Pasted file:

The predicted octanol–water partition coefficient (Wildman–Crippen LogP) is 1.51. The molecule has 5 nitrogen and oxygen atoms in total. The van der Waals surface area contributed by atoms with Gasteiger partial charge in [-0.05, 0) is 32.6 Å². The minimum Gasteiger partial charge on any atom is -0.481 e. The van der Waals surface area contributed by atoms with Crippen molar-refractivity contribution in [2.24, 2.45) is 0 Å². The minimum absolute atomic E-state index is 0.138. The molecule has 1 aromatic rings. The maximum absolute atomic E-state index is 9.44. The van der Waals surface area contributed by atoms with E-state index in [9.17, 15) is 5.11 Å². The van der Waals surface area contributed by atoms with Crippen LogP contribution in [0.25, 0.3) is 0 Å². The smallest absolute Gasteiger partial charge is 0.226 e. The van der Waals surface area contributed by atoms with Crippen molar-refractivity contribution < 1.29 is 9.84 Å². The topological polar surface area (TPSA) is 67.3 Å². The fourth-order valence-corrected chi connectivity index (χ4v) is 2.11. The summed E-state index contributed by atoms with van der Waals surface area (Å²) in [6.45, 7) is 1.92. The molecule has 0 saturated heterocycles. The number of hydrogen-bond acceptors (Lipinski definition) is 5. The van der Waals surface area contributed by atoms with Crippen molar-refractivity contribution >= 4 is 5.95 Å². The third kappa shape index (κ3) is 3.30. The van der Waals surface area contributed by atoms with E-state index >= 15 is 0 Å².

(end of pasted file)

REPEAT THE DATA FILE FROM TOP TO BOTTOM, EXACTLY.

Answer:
The predicted octanol–water partition coefficient (Wildman–Crippen LogP) is 1.51. The molecule has 5 nitrogen and oxygen atoms in total. The van der Waals surface area contributed by atoms with Gasteiger partial charge in [-0.05, 0) is 32.6 Å². The minimum Gasteiger partial charge on any atom is -0.481 e. The van der Waals surface area contributed by atoms with Crippen molar-refractivity contribution in [2.24, 2.45) is 0 Å². The minimum absolute atomic E-state index is 0.138. The molecule has 1 aromatic rings. The maximum absolute atomic E-state index is 9.44. The van der Waals surface area contributed by atoms with E-state index in [9.17, 15) is 5.11 Å². The van der Waals surface area contributed by atoms with Crippen LogP contribution in [0.25, 0.3) is 0 Å². The smallest absolute Gasteiger partial charge is 0.226 e. The van der Waals surface area contributed by atoms with Crippen molar-refractivity contribution < 1.29 is 9.84 Å². The topological polar surface area (TPSA) is 67.3 Å². The fourth-order valence-corrected chi connectivity index (χ4v) is 2.11. The summed E-state index contributed by atoms with van der Waals surface area (Å²) in [6.45, 7) is 1.92. The molecule has 0 saturated heterocycles. The number of hydrogen-bond acceptors (Lipinski definition) is 5. The van der Waals surface area contributed by atoms with Crippen molar-refractivity contribution >= 4 is 5.95 Å². The third kappa shape index (κ3) is 3.30. The van der Waals surface area contributed by atoms with E-state index >= 15 is 0 Å².